Research has shown that more than half of Canadians aged 50 and older have collided with unexpected events that have impacted their finances and/or retirement plans. Whether you’re planning on selling your home or staying, here are four ways to tap into your home for added security during retirement.
1. Sell and Rent
An easy way to get money out of your home is to sell it and put the cash into an investment that will boost your yearly income. But before you do so, factor in expenses (real estate agent fees, lawyer fees, moving costs, etc.). It’s also important to decide on the volume of risk you’re willing to take in investing.
2. Sell and Downsize
Another effective way to boost your retirement security is to sell and downsize — it’s easy logic. However keep in mind that your needs might change as you age. For example, you might decide it’s absolutely necessary to avoid homes with a steep set of stairs. It’s imperative that you think strategically about your next destination.
3. Become a Landlord
Ever thought of converting a portion of your home into an apartment? Well, doing so can increase your monthly income substantially. However you need to decide you’re cut out to be a landlord – that means being available all hours of the day and being able to find the right tenant.
4. Get a Reverse Mortgage
This is a mortgage that is given to people who own property at 55 years or older. The borrower doesn’t pay back the loan until he or she sells the home.The loan is tax free and any interest you pay is deductible. But there are some drawbacks to this approach – you have to pay interest on the loan and the penalties can be heavy if you decide to cancel.
Medical science is thriving and life expectancy is higher than ever. As such, it’s important for all of us to be prepared for rich, long lives – no matter how far or close our senior years are. Before you settle on a retirement game plan, consider these four ways to the extend the life of your retirement income.
1. Prepare for Rising Health Costs
The longer you live, the bigger the impact of potential health costs. Retirement home living is heavy on the wallet (can go up to $5000 each month) and medication is also expensive if it’s not covered by insurance. Stay ahead and find out probable costs by doing a little research on local health facilities. Decision-making and budgeting are much less stressful when you have cost estimates on hand to consider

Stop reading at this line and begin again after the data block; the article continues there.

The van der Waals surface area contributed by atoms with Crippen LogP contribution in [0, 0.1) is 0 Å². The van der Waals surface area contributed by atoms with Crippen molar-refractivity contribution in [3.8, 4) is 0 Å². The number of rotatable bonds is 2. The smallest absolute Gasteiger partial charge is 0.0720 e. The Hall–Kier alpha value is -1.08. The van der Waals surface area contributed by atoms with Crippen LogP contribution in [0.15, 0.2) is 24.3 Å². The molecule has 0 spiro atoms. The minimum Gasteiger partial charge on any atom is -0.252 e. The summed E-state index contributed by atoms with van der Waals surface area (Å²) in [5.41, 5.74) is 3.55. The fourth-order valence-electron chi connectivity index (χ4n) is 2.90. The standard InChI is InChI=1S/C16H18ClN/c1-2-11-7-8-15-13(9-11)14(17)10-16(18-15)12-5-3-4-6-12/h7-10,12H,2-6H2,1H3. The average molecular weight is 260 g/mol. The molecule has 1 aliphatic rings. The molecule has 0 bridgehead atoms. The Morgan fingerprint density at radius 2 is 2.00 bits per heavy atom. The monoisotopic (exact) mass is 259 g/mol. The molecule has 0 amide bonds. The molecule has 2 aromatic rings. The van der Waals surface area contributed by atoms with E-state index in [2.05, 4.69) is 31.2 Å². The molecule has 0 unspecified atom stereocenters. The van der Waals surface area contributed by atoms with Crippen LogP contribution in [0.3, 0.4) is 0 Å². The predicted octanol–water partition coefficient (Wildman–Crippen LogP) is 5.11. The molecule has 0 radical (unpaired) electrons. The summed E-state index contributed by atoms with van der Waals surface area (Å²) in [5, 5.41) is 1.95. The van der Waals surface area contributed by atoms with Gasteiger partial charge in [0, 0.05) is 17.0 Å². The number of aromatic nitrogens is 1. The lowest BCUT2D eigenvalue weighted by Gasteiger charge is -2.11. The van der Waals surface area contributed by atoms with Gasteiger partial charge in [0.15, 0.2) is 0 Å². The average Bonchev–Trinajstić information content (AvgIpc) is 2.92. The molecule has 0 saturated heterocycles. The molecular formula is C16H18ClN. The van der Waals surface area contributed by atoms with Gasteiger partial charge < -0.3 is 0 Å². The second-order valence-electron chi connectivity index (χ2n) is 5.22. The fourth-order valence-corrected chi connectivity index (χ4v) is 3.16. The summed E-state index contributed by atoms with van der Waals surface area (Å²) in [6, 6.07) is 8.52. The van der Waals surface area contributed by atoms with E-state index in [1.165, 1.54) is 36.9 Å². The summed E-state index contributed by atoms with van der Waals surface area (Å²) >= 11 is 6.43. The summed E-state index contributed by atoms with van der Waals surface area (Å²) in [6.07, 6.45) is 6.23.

2. Consider Inflation
For those on fixed incomes, inflation can really become a thorn in one’s side. One way to offset the blow is to delay collecting certain streams of income. Both CPP and OAS are indexed to inflation, thus creating an opportunity to have a higher level of inflation indexing — if one chooses to delay collection. This will in turn also offer a higher level of benefits.
3. Work Part-Time
Although it might sound like a burden, working part-time before full retirement is an effective way recharge your mind and your wallet. Earning a couple thousand dollars a month extra can greatly reduce the draw-down on your portfolio.
4. Estimate Your Life Expectancy
Finally – estimate your life expectancy. While it can sometimes be a difficult thing to think about, having an idea of your longevity will immensely ease the process of planning. Go through history and consider the age of grandparents, parents, uncles, aunts and cousins. It’s not uncommon for seniors to live beyond 90, and if that’s the case, you need to be ready for that outcome.
Wealth Management is a carefully designed strategy to help you meet your financial needs and goals, one of them being financial independence. The ability to live your life as you choose with a secure financial backing for you and your family is considered, by many, the ultimate success.
1. Financial Literacy
Research has shown that people who are financially literate end up with more wealth than those who are not. There is a strong monetary incentive for becoming financially sophisticated. Taking the time and effort to become knowledgeable in the areas of personal finance and investing will pay off throughout your life. Make use of the knowledge your financial advisor provides. Financial learning and financial independence are lifelong endeavors.
2. Think Long Term
The level of your wealth should be measured by the length of time you could maintain your standard of living without an additional pay check. In other words, if you had to stop working right now, how long could you maintain your current lifestyle needs? The principles of gaining financial independence seem simple, although we all know it is in the application that we occasionally stumble. Spend less than you earn. Keep investing. It is important to take a long-view focus as you work towards your financial goals. It takes more than a few weeks to achieve financial independence.
3. Good Debt vs. Bad Debt
Consumer debt is the bane of financial independence. Borrowed money should only be used for investing, not to finance lifestyle needs. ‘Bad debt’ is used to finance consumables and other lifestyle preferences. ‘Good debt’ could be termed as strategic loans used to invest, or money used to make more money. Your gains need to be greater than your borrowing costs; borrowing to meet short-term desires is counterproductive.